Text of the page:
General Electric Co. said it would freeze pension plan benefits for about 20,000 U.S. employees as it takes steps to slash its pension deficit and improve its financial position.

The industrial giant aims to cut its pension shortfall by US$5 billion to US$8 billion, it said in a statement Monday. GE shares rose about 2 per cent in pre-market trading in the U.S. The company had 97,000 U.S. employees at the end of 2018, or about a third of its worldwide workforce.

In other measures, the company will pre-fund US$4 billion to US$5 billion of its estimated requirements for 2021 and 2022 under the Employee Retirement Income Security Act, and offer a lump-sum payment to eligible former employees who haven’t started receiving their monthly pension payments.

GE’s stock has slumped since Larry Culp took the reins to become chief executive officer last year, underscoring the magnitude of the challenge he took on when he agreed to steer the company through one of the worst slumps in its history. The Boston-based maker of jet engines, medical scanners and gas turbines has struggled with a deep decline in its power-equipment business, as well as cash flow concerns, persistent insurance liabilities and debilitating debt.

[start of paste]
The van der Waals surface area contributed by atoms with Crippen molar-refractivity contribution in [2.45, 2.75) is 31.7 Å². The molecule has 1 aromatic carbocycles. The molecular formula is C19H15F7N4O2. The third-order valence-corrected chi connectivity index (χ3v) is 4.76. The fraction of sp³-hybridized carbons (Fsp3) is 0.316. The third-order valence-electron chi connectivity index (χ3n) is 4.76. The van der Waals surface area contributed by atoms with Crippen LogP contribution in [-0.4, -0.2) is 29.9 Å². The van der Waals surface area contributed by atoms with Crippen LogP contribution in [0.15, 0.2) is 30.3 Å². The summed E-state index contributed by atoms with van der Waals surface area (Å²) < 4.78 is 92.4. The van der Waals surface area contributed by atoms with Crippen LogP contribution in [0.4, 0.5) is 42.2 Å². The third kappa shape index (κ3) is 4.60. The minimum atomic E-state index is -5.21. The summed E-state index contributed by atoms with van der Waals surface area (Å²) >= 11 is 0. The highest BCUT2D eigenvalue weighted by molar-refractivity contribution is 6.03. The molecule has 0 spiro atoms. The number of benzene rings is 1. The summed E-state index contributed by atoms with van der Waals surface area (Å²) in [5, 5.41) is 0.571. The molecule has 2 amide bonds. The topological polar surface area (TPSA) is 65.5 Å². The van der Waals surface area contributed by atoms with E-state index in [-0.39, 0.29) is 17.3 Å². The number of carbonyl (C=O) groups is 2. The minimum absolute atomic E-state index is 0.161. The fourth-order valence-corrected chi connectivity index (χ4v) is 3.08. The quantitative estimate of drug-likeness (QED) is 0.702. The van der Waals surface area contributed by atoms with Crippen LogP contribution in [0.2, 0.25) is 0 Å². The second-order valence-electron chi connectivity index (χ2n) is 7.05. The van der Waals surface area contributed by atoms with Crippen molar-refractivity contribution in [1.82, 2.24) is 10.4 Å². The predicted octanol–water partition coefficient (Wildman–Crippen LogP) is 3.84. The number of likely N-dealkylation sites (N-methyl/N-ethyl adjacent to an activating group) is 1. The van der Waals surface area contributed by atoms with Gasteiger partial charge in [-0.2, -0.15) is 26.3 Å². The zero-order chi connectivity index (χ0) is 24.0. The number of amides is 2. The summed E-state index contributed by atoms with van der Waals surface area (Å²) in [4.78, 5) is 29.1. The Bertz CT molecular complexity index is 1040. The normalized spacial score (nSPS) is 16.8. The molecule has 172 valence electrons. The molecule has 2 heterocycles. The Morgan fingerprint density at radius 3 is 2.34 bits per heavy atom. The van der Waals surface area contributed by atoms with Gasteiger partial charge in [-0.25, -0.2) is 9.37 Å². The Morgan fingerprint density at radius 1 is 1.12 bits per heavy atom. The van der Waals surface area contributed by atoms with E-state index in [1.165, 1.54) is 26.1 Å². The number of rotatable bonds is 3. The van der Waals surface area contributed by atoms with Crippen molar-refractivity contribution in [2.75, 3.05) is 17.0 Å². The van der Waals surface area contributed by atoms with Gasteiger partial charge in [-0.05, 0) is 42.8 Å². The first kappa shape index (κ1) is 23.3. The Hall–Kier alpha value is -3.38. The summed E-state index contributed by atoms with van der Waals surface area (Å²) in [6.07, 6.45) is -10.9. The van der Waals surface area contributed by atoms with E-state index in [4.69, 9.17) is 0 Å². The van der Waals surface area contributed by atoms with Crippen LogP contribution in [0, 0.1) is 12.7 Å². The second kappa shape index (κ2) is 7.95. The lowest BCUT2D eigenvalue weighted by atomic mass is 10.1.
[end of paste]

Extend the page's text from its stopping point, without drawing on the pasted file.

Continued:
The shares climbed as much as 2.6 per cent to US$8.79 in early trading.

“Returning GE to a position of strength has required us to make several difficult decisions, and today’s decision to freeze the pension is no exception,” GE’s chief human resources officer, Kevin Cox, said in the statement.